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Social Innovation in Southeast Asia





The Bangkok Red Line

Elevating Environmental Quality in the Southeast Asian Metropolis




    Though covering just
    of the Earth’s surface

    Cities contribute over
    of greenhouse gas emissions

    Consume nearly
    of the world’s energy

    In Southeast Asia, this is particularly evident in one of the region’s biggest metropolises, Bangkok, where air pollution caused nearly 6,000 deaths and incurred a cost of over US$2.3 billion in 2020 alone.i

    If left unchecked, environmental sustainability in the Thai capital will reach a breaking point – if it has not already. For decades, Thailand has been experiencing a surge in its urban population.ii Millions have been flocking to the city for employment. This is resulting in an urban population that is expected to reach over 12 million people by 2030.iii

    Concurrently, the country has emerged as Southeast Asia’s biggest automotive manufacturing hub and is one of the largest globally. It is hence of little surprise that the country is also an automobile-dependent nation, especially in Bangkok where the city is also home to nearly 10 million vehicles.iv

    urban population that is expected to reach over
    people by 2030.

    traffic congestion causes an economic loss of over
    US$ 340M
    per year

    Unsurprisingly, the confluence of Bangkok’s urban population growth and increasing number of vehicles (it is estimated that there are 500,000 new vehicle registrations annually) on the road has led to the city garnering the notoriety of being one of the world’s most congested cities.v This choking congestion is a key factor underpinning the city’s adverse environmental situation,vi especially in terms of air pollution. But the adverse impacts go beyond the environment; in socio-economic terms, drivers waste over an hour daily stuck in traffic and experts posit that this causes an economic loss of over US$340 million per year, or nearly US$2 million daily.

    Alleviating Bangkok’s congestion burdens with advanced transit systems

    Perennial congestion is a major contributor to the country’s environmental woes. Hence, innovating the public transportation ecosystem, by ensuring fewer vehicles on the road has been a top priority for Thailand’s government, especially with the Environmental Sustainable Transport Master Planvii which focuses on creating systems that are sustainable for both public infrastructures and the people using them.


    Hitachi, in collaboration with Mitsubishi Heavy Industries, Ltd. and Sumitomo Corporation

    Delivered a total of
    train sets
    (consisting of 130 rolling stocks) sourced from Japan.

    helping improve urban welfare by balancing the affordability for the city’s daily commuters.

    Taking a cue from other cities around the world in creating public transit networks, Bangkok unveiled the Bangkok Mass Transit System (BTS) Skytrain elevated rapid transit system near the turn of the millennium, followed by the predominantly subway Metropolitan Rapid Transit (MRT) in 2004. In the decades since, in line with Bangkok’s economic and population growth, both systems have been expanded to reach more areas within the Bangkok Metropolitan Area.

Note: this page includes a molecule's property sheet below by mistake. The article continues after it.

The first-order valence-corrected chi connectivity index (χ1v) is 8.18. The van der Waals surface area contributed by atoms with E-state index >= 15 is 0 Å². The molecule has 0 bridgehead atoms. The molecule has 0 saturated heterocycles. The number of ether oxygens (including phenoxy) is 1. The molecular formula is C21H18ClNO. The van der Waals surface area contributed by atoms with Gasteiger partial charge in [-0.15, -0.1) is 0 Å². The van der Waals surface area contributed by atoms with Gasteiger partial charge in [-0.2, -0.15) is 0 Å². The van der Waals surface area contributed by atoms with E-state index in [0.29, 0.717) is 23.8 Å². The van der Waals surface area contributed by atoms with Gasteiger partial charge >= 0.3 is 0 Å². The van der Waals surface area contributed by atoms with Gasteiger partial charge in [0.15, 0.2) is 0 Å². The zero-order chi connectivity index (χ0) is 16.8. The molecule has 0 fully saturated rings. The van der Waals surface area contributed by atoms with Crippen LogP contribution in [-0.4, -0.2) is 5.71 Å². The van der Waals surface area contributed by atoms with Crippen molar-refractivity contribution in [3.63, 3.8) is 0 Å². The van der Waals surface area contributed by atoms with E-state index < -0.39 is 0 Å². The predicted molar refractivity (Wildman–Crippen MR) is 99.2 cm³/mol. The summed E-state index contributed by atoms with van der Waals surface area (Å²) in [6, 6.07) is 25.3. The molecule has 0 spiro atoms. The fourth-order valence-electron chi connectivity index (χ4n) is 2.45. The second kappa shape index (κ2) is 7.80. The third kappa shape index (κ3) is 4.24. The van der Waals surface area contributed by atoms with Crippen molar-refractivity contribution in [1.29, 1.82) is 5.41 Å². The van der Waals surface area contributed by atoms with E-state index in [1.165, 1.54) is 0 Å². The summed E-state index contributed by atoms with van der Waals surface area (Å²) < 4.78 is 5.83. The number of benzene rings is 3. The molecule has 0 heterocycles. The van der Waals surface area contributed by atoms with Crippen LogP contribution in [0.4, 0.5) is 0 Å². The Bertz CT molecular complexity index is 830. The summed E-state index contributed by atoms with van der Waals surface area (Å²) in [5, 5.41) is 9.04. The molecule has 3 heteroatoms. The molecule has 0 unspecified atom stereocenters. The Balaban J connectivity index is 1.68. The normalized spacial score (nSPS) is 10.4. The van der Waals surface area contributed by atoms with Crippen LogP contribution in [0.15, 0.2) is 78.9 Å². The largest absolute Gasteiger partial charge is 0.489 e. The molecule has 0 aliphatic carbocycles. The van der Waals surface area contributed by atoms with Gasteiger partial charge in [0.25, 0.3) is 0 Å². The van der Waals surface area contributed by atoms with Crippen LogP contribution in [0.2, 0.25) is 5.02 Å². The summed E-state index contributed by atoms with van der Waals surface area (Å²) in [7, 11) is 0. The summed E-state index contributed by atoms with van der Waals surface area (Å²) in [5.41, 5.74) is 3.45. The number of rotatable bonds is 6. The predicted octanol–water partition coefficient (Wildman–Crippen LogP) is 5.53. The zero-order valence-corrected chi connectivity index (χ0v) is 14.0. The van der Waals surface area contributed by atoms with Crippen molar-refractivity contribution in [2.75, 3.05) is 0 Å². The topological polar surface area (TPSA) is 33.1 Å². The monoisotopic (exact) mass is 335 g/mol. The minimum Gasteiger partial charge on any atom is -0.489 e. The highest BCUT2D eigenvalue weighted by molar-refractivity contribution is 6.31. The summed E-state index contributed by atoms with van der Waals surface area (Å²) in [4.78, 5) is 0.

As part of this expansion, Thailand’s government has been leading the Red Line Project. From Bang Sue Grand Station, which is Bangkok’s prime transportation hub located in the city’s central Chatuchak district, the fully elevated rail system comprises a 26.4-kilometer line to the north (North Line) and a 14.6-kilometer line to the west (West Line). Hitachi,viii in collaboration with Mitsubishi Heavy Industries, Ltd. and Sumitomo Corporation, delivered a total of 25 train sets (consisting of 130 rolling stocks) sourced from Japan.

    Through this project, Hitachi is leveraging on the decades-long symbiotic relationship between Thailand and Japan in terms of economic trade and, most importantly, innovation transfers to improve the quality of life for Thailand’s people. This project is to specifically help alleviate Bangkok’s on-the-road vehicle population via a transportation mode that is not only more sustainable but also environmentally friendly. Even more, its impact has been more poignant, helping improve urban welfare by balancing the affordabilityix for the city’s daily commuters.

    Empowering Social Innovation to Accelerate Thailand 4.0

    Through this new transportation link, Hitachi Social Innovation is Powering Good and enhancing Thailand’s Social, Environmental and Economic values.

    Hitachi is also working closely with the government and local stakeholders to implement advanced 4th Industrial Revolution technologiesx and Smart City initiativesxi to bring the nation closer towards Thailand 4.0.

    With Bangkok’s Red Line, Hitachi is helping Thailand create more memorable passenger experiences that positively impact people’s quality of life – both in terms of being in a more environmentally-livable city and elevating how they lead their work and personal lives.

    “We are excited to be working with the Thailand government on the Red Line. This is a meaningful project that reflects Hitachi’s aims to improve people’s quality of life and pave the way for an environmentally sustainable future.”

    Yoshihiro Sugeta
    Managing Director of
    Hitachi Asia (Thailand) Co., Ltd